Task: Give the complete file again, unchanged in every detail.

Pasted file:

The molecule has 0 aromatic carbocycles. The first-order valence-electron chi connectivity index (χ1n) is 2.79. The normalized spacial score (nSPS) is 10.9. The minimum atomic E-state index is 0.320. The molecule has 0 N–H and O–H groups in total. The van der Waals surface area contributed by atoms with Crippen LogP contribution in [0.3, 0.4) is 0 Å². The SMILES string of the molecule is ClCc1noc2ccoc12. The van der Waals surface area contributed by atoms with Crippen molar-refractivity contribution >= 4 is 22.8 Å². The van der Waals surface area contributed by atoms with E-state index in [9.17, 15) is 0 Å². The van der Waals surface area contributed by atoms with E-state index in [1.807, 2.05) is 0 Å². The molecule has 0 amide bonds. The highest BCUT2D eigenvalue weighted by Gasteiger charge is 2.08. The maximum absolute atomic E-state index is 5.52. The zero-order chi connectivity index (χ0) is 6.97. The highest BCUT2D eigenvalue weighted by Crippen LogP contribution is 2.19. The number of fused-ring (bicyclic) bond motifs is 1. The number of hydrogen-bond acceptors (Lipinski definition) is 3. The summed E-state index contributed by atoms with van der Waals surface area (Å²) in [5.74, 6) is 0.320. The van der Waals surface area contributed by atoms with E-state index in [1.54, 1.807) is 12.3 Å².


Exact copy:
The molecule has 0 aromatic carbocycles. The first-order valence-electron chi connectivity index (χ1n) is 2.79. The normalized spacial score (nSPS) is 10.9. The minimum atomic E-state index is 0.320. The molecule has 0 N–H and O–H groups in total. The van der Waals surface area contributed by atoms with Crippen LogP contribution in [0.3, 0.4) is 0 Å². The SMILES string of the molecule is ClCc1noc2ccoc12. The van der Waals surface area contributed by atoms with Crippen molar-refractivity contribution >= 4 is 22.8 Å². The van der Waals surface area contributed by atoms with E-state index in [9.17, 15) is 0 Å². The van der Waals surface area contributed by atoms with E-state index in [1.807, 2.05) is 0 Å². The molecule has 0 amide bonds. The highest BCUT2D eigenvalue weighted by Gasteiger charge is 2.08. The maximum absolute atomic E-state index is 5.52. The zero-order chi connectivity index (χ0) is 6.97. The highest BCUT2D eigenvalue weighted by Crippen LogP contribution is 2.19. The number of fused-ring (bicyclic) bond motifs is 1. The number of hydrogen-bond acceptors (Lipinski definition) is 3. The summed E-state index contributed by atoms with van der Waals surface area (Å²) in [5.74, 6) is 0.320. The van der Waals surface area contributed by atoms with E-state index in [1.54, 1.807) is 12.3 Å².